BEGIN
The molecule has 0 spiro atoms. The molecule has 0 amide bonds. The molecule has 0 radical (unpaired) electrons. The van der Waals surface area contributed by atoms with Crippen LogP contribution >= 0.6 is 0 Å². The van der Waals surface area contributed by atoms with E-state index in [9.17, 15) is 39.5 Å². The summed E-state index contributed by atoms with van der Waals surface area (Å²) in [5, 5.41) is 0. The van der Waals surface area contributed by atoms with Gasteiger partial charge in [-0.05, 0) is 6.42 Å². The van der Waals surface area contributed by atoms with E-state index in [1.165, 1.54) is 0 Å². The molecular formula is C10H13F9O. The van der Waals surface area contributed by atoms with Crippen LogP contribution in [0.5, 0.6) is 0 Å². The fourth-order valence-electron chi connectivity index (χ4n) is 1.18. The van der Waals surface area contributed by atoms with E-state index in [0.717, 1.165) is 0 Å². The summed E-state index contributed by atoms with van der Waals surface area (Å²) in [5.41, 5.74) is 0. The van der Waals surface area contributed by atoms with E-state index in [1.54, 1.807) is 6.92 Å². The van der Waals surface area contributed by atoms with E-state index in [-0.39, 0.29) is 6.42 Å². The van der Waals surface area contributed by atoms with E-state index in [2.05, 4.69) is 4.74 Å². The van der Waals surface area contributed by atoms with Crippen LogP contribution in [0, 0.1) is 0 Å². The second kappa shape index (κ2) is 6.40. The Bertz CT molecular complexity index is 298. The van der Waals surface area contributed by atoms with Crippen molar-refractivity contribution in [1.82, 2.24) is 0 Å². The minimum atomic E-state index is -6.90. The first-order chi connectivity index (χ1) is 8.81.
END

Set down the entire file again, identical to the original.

The molecule has 0 spiro atoms. The molecule has 0 amide bonds. The molecule has 0 radical (unpaired) electrons. The van der Waals surface area contributed by atoms with Crippen LogP contribution >= 0.6 is 0 Å². The van der Waals surface area contributed by atoms with E-state index in [9.17, 15) is 39.5 Å². The summed E-state index contributed by atoms with van der Waals surface area (Å²) in [5, 5.41) is 0. The van der Waals surface area contributed by atoms with Gasteiger partial charge in [-0.05, 0) is 6.42 Å². The van der Waals surface area contributed by atoms with E-state index in [1.165, 1.54) is 0 Å². The molecular formula is C10H13F9O. The van der Waals surface area contributed by atoms with Crippen LogP contribution in [0.5, 0.6) is 0 Å². The fourth-order valence-electron chi connectivity index (χ4n) is 1.18. The van der Waals surface area contributed by atoms with E-state index in [0.717, 1.165) is 0 Å². The summed E-state index contributed by atoms with van der Waals surface area (Å²) in [5.41, 5.74) is 0. The van der Waals surface area contributed by atoms with E-state index in [1.54, 1.807) is 6.92 Å². The van der Waals surface area contributed by atoms with E-state index in [-0.39, 0.29) is 6.42 Å². The van der Waals surface area contributed by atoms with E-state index in [2.05, 4.69) is 4.74 Å². The van der Waals surface area contributed by atoms with Crippen LogP contribution in [0, 0.1) is 0 Å². The second kappa shape index (κ2) is 6.40. The Bertz CT molecular complexity index is 298. The van der Waals surface area contributed by atoms with Crippen molar-refractivity contribution in [1.82, 2.24) is 0 Å². The minimum atomic E-state index is -6.90. The first-order chi connectivity index (χ1) is 8.81.